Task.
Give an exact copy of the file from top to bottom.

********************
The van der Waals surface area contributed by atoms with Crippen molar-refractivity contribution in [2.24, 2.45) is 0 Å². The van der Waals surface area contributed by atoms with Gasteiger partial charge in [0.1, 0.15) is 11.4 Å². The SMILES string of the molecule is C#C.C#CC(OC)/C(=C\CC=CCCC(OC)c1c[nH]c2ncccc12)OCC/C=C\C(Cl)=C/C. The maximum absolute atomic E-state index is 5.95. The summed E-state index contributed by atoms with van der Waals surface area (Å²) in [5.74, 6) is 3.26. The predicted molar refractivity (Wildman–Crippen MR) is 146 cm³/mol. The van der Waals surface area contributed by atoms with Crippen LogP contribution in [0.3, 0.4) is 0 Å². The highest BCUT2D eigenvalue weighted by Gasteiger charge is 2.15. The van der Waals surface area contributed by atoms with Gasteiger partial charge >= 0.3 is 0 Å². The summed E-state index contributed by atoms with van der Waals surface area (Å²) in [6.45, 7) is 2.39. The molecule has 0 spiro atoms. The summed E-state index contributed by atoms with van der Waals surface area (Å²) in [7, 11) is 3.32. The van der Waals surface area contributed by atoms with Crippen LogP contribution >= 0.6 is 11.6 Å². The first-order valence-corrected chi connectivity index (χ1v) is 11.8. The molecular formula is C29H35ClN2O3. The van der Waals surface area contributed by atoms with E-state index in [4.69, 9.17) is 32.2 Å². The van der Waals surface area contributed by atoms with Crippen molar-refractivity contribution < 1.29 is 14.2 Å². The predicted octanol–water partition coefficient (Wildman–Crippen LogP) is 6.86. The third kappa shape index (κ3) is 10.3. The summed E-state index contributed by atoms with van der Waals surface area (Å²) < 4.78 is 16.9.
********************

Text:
The van der Waals surface area contributed by atoms with Crippen molar-refractivity contribution in [2.24, 2.45) is 0 Å². The van der Waals surface area contributed by atoms with Gasteiger partial charge in [0.1, 0.15) is 11.4 Å². The SMILES string of the molecule is C#C.C#CC(OC)/C(=C\CC=CCCC(OC)c1c[nH]c2ncccc12)OCC/C=C\C(Cl)=C/C. The maximum absolute atomic E-state index is 5.95. The summed E-state index contributed by atoms with van der Waals surface area (Å²) in [5.74, 6) is 3.26. The predicted molar refractivity (Wildman–Crippen MR) is 146 cm³/mol. The van der Waals surface area contributed by atoms with Crippen LogP contribution in [0.3, 0.4) is 0 Å². The highest BCUT2D eigenvalue weighted by Gasteiger charge is 2.15. The van der Waals surface area contributed by atoms with Gasteiger partial charge >= 0.3 is 0 Å². The summed E-state index contributed by atoms with van der Waals surface area (Å²) in [6.45, 7) is 2.39. The molecule has 0 spiro atoms. The summed E-state index contributed by atoms with van der Waals surface area (Å²) in [7, 11) is 3.32. The van der Waals surface area contributed by atoms with Crippen LogP contribution >= 0.6 is 11.6 Å². The first-order valence-corrected chi connectivity index (χ1v) is 11.8. The molecular formula is C29H35ClN2O3. The van der Waals surface area contributed by atoms with E-state index in [4.69, 9.17) is 32.2 Å². The van der Waals surface area contributed by atoms with Crippen molar-refractivity contribution < 1.29 is 14.2 Å². The predicted octanol–water partition coefficient (Wildman–Crippen LogP) is 6.86. The third kappa shape index (κ3) is 10.3. The summed E-state index contributed by atoms with van der Waals surface area (Å²) < 4.78 is 16.9.